Helping Addison Gilbert Hospital Help Elders with Complex Needs
Linzee and Beth Coolidge see the results of their philanthropic giving every day. They focus their donations on organizations in Gloucester, where they have lived full-time for almost 20 years.
From education to animal shelters to maritime organizations, the Coolidges have been a major source of support to Cape Ann communities. One of the local causes they feel most strongly about is Addison Gilbert Hospital in Gloucester. In 2013, their generosity helped the hospital to purchase a new CT scanner. Most recently, they gave $250,000 for the expansion of the hospital’s Senior Adult Unit (SAU).
Treating mental and physical health together
The SAU, which now has 14 beds, provides inpatient care to the elderly who have experienced a sudden change in mental status or who are experiencing an acute phase of a chronic illness or mood disorder. Such changes result in behaviors that may place them at risk in their homes or community-based settings. The SAU team is trained and certified in the specialized care of the elderly.
“The hospital is such an important part of the community,” Linzee said. “When we were asked to support the expansion of the Senior Adult Unit, we went to the hospital and spoke with the doctor in charge of the unit, who explained why it is needed. Treating the physical and mental health of the elderly in a holistic manner makes so much sense — they are definitely interdependent.”
The Coolidges’ gift, made through their Dusky Foundation, will be used to increase the number of beds in the SAU to 20 so the hospital can help more seniors with complex health needs who require a lengthy hospital stay to be stabilized before returning home. This expansion will allow the hospital to meet the demands of the community’s growing population of elders in a way that respects their individual dignity.
Deciding what to fund
“A lot of how we make decisions about what to give to comes from meeting with the people who are involved, and getting a sense of their commitment and enthusiasm,” said Linzee, who retired from a career in real estate investment and management. “We also talk to other philanthropists in the area who have supported the organizations.”
The Coolidges have funded dozens of local initiatives through the Dusky Foundation and the Belinda Fund, a donor-advised fund. The Dusky Foundation was named after Linzee’s childhood dog, a black lab. Linzee, a descendant of Thomas Jefferson, named the Belinda Fund after his ancestor’s lost love.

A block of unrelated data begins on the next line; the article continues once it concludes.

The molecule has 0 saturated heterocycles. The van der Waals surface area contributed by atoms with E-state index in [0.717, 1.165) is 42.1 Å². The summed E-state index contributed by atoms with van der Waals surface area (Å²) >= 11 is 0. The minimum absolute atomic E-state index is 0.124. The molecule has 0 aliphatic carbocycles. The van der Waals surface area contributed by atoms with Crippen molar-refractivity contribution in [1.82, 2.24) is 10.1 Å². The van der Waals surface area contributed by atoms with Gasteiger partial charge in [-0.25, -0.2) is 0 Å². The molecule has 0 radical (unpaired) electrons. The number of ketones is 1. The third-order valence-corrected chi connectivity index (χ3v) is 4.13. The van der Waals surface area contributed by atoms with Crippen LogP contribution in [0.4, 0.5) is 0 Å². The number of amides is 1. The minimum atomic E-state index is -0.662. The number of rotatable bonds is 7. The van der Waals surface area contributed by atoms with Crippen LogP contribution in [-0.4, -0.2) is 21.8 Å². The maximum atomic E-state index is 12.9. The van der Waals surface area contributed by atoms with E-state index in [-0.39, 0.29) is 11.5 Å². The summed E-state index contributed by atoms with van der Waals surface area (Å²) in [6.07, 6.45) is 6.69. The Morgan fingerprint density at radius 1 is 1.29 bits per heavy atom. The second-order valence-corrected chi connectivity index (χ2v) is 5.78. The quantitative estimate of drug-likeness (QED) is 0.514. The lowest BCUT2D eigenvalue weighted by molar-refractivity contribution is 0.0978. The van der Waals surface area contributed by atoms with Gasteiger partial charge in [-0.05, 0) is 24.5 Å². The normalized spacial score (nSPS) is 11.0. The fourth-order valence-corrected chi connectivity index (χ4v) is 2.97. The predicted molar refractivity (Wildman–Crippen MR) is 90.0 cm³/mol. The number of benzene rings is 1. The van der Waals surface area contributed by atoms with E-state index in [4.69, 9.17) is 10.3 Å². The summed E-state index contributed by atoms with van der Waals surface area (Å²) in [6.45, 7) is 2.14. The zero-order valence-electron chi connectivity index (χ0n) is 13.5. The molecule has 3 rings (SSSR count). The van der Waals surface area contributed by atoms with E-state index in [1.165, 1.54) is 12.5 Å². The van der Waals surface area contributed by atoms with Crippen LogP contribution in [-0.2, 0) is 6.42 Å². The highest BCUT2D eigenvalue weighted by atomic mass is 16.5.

The charitable gifts range from donations to Cape Ann Animal Aid to support construction of a building to care for homeless dogs and cats, to expanding the space and services of The Open Door, an organization that operates Cape Ann’s most extensive food pantry. They have also supported PAARI, Gloucester’s police-based opioid addiction and treatment initiative, which steers people who seek help into treatment and recovery programs rather than charging them with drug possession or other criminal offenses.
“It is a pleasure to help other people”
Maritime organizations are a particular interest of Linzee’s. “I’ve always been a boat person,” he said. “I like organizations like Maritime Gloucester that get young people interested and involved in the seashore and biology of the coast. The Coolidges have supported a youth sailing program, the restoration of a lighthouse off the coast of Rockport, and Schooner Adventure, a 122-foot sail-powered fishing vessel being restored for use as a living monument to the state’s fishing heritage and to Gloucester’s fishermen lost at sea.
Linzee especially enjoys contributing to projects whose results he can see. These include a project to install fireproof insulation and a sprinkler system in the historic Gloucester Unitarian Universalist Church and the reconstruction of the stadium and track at Gloucester High School.
Being able to see the expansion of Addison Gilbert’s SAU will allow him to know he is helping people in his community. “It’s so important that our community has a good hospital, and we all should try to make it the best hospital we can,” Linzee said. “It is a pleasure to help other people in our community.”